As we prepare for emergencies of all levels, many of us stockpile water, food, first aid supplies, and more. What happens should those supplies run out? What happens if the garden needs tilling and access to fuel machinery is limited or completely gone?
As Amy said in her post about running for our lives, many of us think we’ll do it what needs to be done, because, well, it now suddenly needs to be done. I believe that’s true, but I also believe many of us underestimate just how difficult that will be.
Building endurance now will make handling potential future emergencies in the future so much easier, and is so much healthier for our bodies anyway.
Endurance is more than just physical. We need to build up our mental toughness as well. Many of us, myself included, are spoiled, and maybe a little soft, because of all our modern conveniences.
Here are 5 ways to build endurance before SHTF. None of these will take tons of time from your busy schedule but all might be more than a little helpful in the long run.
1. Do Hard Labor
Use a rake and a wheelbarrow to haul leaves to the compost pile. Don’t ride the lawn tractor or use the leaf blower. Split wood with a maul instead of a gas-powered wood-splitter. Walk to the grocery store and carry your groceries home in a backpack or haul them home in a wagon. Mend clothing by hand or with a treadle machine instead of your electric one.
We all think we can do things if we have to, but they’re generally harder than we think. Building muscle, and muscle memory, now will help later and keep us healthier now. It’s much easier to stay healthy and fit than it is to become fit. Hard labor is just that, hard. However, it gets us out of our comfort zone which is important, not only for our physical endurance but our mental endurance as well.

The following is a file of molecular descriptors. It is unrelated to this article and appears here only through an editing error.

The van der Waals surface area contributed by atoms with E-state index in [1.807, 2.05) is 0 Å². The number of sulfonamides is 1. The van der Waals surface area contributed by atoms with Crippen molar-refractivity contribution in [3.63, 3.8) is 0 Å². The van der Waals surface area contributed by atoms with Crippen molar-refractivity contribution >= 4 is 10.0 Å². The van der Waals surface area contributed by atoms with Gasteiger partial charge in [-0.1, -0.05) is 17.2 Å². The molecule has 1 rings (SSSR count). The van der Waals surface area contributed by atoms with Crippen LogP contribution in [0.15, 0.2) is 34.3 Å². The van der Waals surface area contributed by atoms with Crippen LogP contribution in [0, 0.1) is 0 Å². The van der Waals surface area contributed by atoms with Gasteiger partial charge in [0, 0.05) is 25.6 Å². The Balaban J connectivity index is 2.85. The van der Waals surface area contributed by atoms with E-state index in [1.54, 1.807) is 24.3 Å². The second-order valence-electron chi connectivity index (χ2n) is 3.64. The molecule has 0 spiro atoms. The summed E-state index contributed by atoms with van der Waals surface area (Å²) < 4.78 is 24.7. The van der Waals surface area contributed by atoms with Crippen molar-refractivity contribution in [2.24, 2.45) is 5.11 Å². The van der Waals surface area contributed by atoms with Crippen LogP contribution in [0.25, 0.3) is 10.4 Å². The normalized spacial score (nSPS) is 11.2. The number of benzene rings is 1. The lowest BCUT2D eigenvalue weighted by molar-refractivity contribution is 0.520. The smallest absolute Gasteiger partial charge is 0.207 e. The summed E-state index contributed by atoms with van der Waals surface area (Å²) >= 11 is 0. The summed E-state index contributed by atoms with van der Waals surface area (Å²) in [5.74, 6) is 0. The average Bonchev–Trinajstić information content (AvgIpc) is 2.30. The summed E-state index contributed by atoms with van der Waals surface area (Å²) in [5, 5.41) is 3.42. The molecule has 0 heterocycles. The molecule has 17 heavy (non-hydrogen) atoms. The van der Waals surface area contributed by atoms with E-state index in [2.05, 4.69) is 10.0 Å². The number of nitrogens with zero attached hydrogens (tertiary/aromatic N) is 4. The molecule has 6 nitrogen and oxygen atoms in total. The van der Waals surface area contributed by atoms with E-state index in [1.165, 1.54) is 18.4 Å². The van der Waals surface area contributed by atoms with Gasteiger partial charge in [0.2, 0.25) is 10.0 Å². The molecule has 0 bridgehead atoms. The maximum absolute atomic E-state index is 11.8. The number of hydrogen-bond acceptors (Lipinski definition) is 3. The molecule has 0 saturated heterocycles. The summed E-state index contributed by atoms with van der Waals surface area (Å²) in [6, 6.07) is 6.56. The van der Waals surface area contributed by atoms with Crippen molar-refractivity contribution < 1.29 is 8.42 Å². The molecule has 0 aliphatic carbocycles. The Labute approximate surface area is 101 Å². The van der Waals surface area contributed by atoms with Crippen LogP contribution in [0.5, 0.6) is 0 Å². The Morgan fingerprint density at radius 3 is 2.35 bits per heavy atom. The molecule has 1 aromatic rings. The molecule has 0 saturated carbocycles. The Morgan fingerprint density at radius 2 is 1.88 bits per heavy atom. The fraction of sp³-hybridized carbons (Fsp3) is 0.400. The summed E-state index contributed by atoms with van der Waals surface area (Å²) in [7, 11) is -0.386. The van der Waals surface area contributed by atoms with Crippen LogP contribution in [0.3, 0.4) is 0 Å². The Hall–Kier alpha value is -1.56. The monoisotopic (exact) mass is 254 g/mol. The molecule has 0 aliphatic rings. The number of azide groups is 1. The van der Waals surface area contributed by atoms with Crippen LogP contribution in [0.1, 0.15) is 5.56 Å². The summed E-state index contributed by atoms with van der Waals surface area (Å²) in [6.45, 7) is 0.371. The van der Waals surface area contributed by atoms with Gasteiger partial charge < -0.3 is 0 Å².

2. Get Uncomfortable
Turn the air-conditioning off. Feel the heat and find ways to deal with it. Don’t burn a fire on a borderline chilly day. Let’s feel, really feel, like we need to preserve our precious resources more and put on an extra layer of clothes until the sun naturally warms up the house. Skip that extra cookie. I’m not for total deprivation, but remember that the extra cookie is a bonus, not a right.
Spend a weekend without electricity.
It’s one thing to think we can handle any situation, it’s a completely different thing to experience it. Often, this particular step will help build our mental toughness as us much as our physical endurance. Take some time and get uncomfortable. And while you’re there…
3. Push Yourself
“Now if you are going to win any battle you have to do one thing. You have to make the mind run the body. Never let the body tell the mind what to do. The body will always give up. It is always tired morning, noon, and night. But the body is never tired if the mind is not tired. When you were younger the mind could make you dance all night, and the body was never tired. You’ve always got to make the mind take over and keep going.” – George Patton
Pull another row of weeds. Walk or run the extra quarter mile. Put on an extra layer of clothing and go for a short walk on the extra cold, windy day. Make your body do it.
Don’t push until the point of injury but do realize your body is capable of a lot and that we just need to make our brains say so. There’s a giant sense of accomplishment that comes from doing this, from making our bodies do something that feels impossible or, at the very least, difficult. That sense of accomplishment builds upon itself and leads to all kinds of new ways in which we can physically and mentally handle hard labor and difficult times.